- Canada is one of 47 national jurisdictions in the world that has put a price on greenhouse gas emissions.
- In early 2023, the government of British Columbia finally announced a transition to an output-based approach to emissions pricing, with an anticipated implementation date of April 1, 2024. The Business Council has long advocated such a change and has been clear — adopting a new provincial approach to carbon pricing must leave our major export sectors and their employees better off financially than under the existing regime.
- The next year will be critical. British Columbia has an opportunity to resolve long-standing issues and concerns raised by the business community about the design of its carbon tax and its impact on the competitiveness of “bread and butter” B.C. industries. The more B.C. (and Canada) add to the domestic cost of producing tradeable goods, the less attractive our province becomes for investment in key prosperity-generating export industries.
- As provincial policymakers look to an output-based carbon pricing regime, the details matter, immensely. Transparency and collaboration between government and industry is critical to establishing a workable system that advances B.C.’s economic interests while also contributing to the province’s greenhouse gases reduction goals.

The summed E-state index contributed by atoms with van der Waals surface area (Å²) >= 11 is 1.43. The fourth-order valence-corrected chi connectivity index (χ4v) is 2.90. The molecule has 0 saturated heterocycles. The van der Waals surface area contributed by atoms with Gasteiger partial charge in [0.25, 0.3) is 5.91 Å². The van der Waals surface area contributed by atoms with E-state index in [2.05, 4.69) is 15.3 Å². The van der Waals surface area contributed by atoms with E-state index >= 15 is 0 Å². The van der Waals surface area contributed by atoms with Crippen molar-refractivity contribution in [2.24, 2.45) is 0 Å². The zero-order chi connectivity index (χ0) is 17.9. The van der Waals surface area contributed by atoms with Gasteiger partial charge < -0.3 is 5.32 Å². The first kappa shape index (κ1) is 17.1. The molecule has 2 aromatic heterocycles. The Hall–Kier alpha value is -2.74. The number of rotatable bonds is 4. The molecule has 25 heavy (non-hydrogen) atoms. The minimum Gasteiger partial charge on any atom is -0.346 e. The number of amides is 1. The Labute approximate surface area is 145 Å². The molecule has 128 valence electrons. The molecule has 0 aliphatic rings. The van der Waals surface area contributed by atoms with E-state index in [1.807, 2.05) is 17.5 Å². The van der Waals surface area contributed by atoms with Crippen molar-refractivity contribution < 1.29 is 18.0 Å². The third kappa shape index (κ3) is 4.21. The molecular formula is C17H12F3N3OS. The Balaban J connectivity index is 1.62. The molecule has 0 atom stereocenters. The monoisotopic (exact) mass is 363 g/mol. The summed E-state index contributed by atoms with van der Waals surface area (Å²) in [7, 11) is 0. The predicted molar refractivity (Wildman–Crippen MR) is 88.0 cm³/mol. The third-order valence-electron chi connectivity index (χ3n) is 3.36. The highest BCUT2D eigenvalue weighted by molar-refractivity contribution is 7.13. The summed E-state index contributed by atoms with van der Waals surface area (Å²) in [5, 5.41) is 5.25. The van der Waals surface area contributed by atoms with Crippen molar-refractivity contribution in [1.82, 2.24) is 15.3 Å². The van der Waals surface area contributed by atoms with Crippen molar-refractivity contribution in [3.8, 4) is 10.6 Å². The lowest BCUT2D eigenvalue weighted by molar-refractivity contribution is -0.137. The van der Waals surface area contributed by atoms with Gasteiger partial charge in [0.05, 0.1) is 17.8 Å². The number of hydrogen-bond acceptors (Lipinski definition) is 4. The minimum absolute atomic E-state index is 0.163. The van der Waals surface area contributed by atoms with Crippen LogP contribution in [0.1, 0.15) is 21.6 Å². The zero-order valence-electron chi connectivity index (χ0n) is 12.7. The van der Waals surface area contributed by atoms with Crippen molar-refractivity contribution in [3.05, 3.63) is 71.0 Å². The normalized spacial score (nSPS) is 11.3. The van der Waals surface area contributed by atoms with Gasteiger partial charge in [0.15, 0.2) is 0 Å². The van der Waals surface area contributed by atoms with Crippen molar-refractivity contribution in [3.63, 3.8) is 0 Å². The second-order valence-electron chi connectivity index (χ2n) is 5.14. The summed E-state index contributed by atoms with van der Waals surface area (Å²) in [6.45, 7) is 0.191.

- Importantly, research shows that British Columbia energy intensive trade exposed products are 18 million tonnes less GHG intensive compared to jurisdictions we compete with globally. A new carbon tax structure must ensure both competitiveness and the long-term health of B.C.’s economic base since more than half of our revenues from trade are generated by these natural resource and manufacturing sectors.
Of note, BCBC and partner associations recently wrote to the Provincial Government detailing industry concerns and considerations for the government as they work to develop the B.C. output-based pricing system (OBPS). You can read the letter here.